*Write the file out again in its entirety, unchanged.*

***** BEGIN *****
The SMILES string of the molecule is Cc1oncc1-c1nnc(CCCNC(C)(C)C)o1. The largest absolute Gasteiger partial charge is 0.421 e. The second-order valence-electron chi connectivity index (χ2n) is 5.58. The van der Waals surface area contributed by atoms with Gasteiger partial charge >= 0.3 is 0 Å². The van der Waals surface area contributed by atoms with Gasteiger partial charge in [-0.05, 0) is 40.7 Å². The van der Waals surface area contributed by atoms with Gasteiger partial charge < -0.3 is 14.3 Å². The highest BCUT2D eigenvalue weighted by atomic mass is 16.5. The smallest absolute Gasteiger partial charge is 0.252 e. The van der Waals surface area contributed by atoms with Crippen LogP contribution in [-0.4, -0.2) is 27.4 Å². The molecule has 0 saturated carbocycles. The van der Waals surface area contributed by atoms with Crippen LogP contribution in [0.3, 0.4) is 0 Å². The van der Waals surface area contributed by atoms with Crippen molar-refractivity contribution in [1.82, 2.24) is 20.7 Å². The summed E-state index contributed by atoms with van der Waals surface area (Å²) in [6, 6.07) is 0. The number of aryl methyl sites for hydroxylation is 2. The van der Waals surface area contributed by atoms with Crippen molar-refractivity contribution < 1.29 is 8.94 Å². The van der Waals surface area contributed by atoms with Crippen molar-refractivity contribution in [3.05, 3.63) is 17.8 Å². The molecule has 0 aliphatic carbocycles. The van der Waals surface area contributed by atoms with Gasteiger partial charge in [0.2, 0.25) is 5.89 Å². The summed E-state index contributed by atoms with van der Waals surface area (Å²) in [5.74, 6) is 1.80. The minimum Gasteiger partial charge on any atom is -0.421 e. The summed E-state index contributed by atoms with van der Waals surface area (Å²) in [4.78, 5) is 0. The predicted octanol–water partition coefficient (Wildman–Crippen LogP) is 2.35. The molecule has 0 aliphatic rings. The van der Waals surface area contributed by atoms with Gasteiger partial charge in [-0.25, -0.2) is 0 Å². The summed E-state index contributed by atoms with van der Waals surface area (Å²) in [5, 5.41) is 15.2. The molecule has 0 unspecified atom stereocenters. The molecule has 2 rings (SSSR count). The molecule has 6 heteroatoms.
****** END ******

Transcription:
The SMILES string of the molecule is Cc1oncc1-c1nnc(CCCNC(C)(C)C)o1. The largest absolute Gasteiger partial charge is 0.421 e. The second-order valence-electron chi connectivity index (χ2n) is 5.58. The van der Waals surface area contributed by atoms with Gasteiger partial charge >= 0.3 is 0 Å². The van der Waals surface area contributed by atoms with Gasteiger partial charge in [-0.05, 0) is 40.7 Å². The van der Waals surface area contributed by atoms with Gasteiger partial charge < -0.3 is 14.3 Å². The highest BCUT2D eigenvalue weighted by atomic mass is 16.5. The smallest absolute Gasteiger partial charge is 0.252 e. The van der Waals surface area contributed by atoms with Crippen LogP contribution in [-0.4, -0.2) is 27.4 Å². The molecule has 0 saturated carbocycles. The van der Waals surface area contributed by atoms with Crippen LogP contribution in [0.3, 0.4) is 0 Å². The van der Waals surface area contributed by atoms with Crippen molar-refractivity contribution in [1.82, 2.24) is 20.7 Å². The summed E-state index contributed by atoms with van der Waals surface area (Å²) in [6, 6.07) is 0. The number of aryl methyl sites for hydroxylation is 2. The van der Waals surface area contributed by atoms with Crippen molar-refractivity contribution < 1.29 is 8.94 Å². The van der Waals surface area contributed by atoms with Crippen molar-refractivity contribution in [3.05, 3.63) is 17.8 Å². The molecule has 0 aliphatic carbocycles. The van der Waals surface area contributed by atoms with Gasteiger partial charge in [0.2, 0.25) is 5.89 Å². The summed E-state index contributed by atoms with van der Waals surface area (Å²) in [5.74, 6) is 1.80. The minimum Gasteiger partial charge on any atom is -0.421 e. The summed E-state index contributed by atoms with van der Waals surface area (Å²) in [4.78, 5) is 0. The predicted octanol–water partition coefficient (Wildman–Crippen LogP) is 2.35. The molecule has 0 aliphatic rings. The van der Waals surface area contributed by atoms with Gasteiger partial charge in [-0.25, -0.2) is 0 Å². The summed E-state index contributed by atoms with van der Waals surface area (Å²) in [5, 5.41) is 15.2. The molecule has 0 unspecified atom stereocenters. The molecule has 2 rings (SSSR count). The molecule has 6 heteroatoms.